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Gunderson Leaves 'Increasingly Polarized' House

By Charles Bierbauer/CNN


WASHINGTON (Nov. 28) -- At age 45, some politicians might think about running for Congress. At age 45, Steve Gunderson is leaving after 16 years in the House.

Gunderson is openly gay, but that's not the reason the Republican congressman is stepping aside.

Gunderson's rural, conservative Wisconsin district had already re-elected him once since he acknowledged he is gay.

"I think that was sort of old hat, old history back home," he says.

After 16 years, Gunderson had other reasons for saying enough of this House. "This place is increasingly polarized on the right and the left. As one who came here to govern, to get things done, I think it's fair to say I'm increasingly frustrated by that process." (128K AIFF or WAV sound)

name plate

It's not the House that Gunderson first came to when he was just 29. "It was a good time to be here and a good time to be young, because I found myself riding in with the Reagan revolution," he recalled.

It was the Reaganite right wing, however, that was uncomfortable with Gunderson's personal lifestyle. In 1994 California conservative Bob Dornan "outed" Gunderson on the House floor.

"They couldn't have a guy like me, quote, 'legitimizing, mainstreaming the issue,' so as we've seen with the Bob Dornans of the world and people like that, I have become the target," Gunderson said. (128K AIFF or WAV sound)

gunderson on the house floor

He told his House colleagues: "All I ask in return is that you don't intentionally make me any less worthy than you."

Gunderson has also become an activist for gay and lesbian issues. He has read the names of AIDS victims with his partner, Rob Morris, an architect and builder, in memorial services on the National Mall in Washington.

But, as Gunderson reminds the gay community, it is not his only issue. It is not what got him re-elected in Wisconsin.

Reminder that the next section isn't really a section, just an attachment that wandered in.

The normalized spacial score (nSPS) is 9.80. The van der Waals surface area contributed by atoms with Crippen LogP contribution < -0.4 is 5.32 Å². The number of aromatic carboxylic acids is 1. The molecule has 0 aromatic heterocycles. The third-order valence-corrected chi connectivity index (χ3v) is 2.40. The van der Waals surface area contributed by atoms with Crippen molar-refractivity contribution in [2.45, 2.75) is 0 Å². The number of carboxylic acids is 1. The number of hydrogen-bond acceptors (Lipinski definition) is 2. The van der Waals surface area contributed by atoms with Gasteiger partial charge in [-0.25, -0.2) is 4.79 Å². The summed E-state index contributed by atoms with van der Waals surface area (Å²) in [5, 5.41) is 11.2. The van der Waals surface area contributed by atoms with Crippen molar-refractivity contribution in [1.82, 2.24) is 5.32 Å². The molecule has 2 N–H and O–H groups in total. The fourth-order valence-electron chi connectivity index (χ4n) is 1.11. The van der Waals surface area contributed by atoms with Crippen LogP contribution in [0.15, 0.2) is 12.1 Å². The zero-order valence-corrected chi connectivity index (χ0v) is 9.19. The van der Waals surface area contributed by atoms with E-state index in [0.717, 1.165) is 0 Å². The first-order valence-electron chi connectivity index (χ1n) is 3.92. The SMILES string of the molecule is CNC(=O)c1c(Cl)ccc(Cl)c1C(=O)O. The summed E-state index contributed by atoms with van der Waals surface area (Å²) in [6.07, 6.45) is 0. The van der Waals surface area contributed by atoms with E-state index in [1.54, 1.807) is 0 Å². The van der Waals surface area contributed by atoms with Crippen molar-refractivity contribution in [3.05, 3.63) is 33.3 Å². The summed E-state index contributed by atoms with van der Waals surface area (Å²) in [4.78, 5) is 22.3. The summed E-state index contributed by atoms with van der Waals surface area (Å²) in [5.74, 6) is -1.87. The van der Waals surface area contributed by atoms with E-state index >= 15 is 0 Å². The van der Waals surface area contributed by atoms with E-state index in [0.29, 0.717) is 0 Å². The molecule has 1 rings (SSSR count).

"I mean, it's pretty clear back there they decided what was and was not important. And to their credit, having talked to a lot of them, they said, 'You know, this is new for us, but when we look at what Steve has done on rural health care or education or agriculture, how can we vote against him just because of this one issue, even if we don't understand it.'" (224K AIFF or WAV sound)

"Back there" is a place actually called Pleasantville.

In his office, he shows a visitor an aerial photograph. "I have a two-room country school I went to, a country store my mom operated until recent years, the local ball field. There's the cemetery. They cut out of this picture, for PR reasons, the tavern which is right down there.

"We always joke you go drink there and end up there," Gunderson said, pointing at the missing tavern and then the cemetery.

It's no joking matter in a district where the dairies co-exist with the breweries.

gunderson with morris

"You have milk for breakfast and lunch... and beer for dinner and the rest of the evening," he said.

It's those dairy farms that tempted Gunderson to reconsider retirement, when he unexpectedly came in line to chair the Agriculture Committee next year. In the end, though, he stuck with his decision to leave.

"There will always be a reason to run again, and that's how... members of Congress quickly become Washington institutions,"

he said.

As for the institution, Gunderson says he's a "little bit optimistic" the House will return to a bipartisan center. The congressman will start a second career; after all, he's only 45.

"People still believe that when I say I'm leaving Congress, I'm actually retiring from work and that I'm going to have some lucrative federal pension come January," Gunderson said. "So I've got to make it clear to the district that I've got to earn a salary like everybody else."

The pension kicks in later.

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